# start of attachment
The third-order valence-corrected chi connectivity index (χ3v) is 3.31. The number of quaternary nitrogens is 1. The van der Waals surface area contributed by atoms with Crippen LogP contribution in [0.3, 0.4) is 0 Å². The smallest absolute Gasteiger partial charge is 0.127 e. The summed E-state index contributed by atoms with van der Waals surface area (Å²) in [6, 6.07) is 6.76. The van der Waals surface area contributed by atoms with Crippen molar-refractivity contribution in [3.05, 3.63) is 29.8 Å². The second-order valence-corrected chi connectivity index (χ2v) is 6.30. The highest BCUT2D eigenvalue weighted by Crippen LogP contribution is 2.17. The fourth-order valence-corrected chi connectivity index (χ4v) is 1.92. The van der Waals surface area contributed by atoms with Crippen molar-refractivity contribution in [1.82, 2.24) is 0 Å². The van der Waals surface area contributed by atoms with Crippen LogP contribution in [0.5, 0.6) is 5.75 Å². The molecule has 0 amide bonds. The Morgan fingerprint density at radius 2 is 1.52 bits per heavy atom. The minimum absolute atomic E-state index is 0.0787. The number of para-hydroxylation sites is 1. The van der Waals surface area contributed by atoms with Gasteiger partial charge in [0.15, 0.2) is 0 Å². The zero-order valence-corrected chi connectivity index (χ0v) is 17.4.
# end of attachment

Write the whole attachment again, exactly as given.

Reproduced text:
The third-order valence-corrected chi connectivity index (χ3v) is 3.31. The number of quaternary nitrogens is 1. The van der Waals surface area contributed by atoms with Crippen LogP contribution in [0.3, 0.4) is 0 Å². The smallest absolute Gasteiger partial charge is 0.127 e. The summed E-state index contributed by atoms with van der Waals surface area (Å²) in [6, 6.07) is 6.76. The van der Waals surface area contributed by atoms with Crippen molar-refractivity contribution in [3.05, 3.63) is 29.8 Å². The second-order valence-corrected chi connectivity index (χ2v) is 6.30. The highest BCUT2D eigenvalue weighted by Crippen LogP contribution is 2.17. The fourth-order valence-corrected chi connectivity index (χ4v) is 1.92. The van der Waals surface area contributed by atoms with Crippen molar-refractivity contribution in [1.82, 2.24) is 0 Å². The van der Waals surface area contributed by atoms with Crippen LogP contribution in [0.5, 0.6) is 5.75 Å². The molecule has 0 amide bonds. The Morgan fingerprint density at radius 2 is 1.52 bits per heavy atom. The minimum absolute atomic E-state index is 0.0787. The number of para-hydroxylation sites is 1. The van der Waals surface area contributed by atoms with Gasteiger partial charge in [0.15, 0.2) is 0 Å². The zero-order valence-corrected chi connectivity index (χ0v) is 17.4.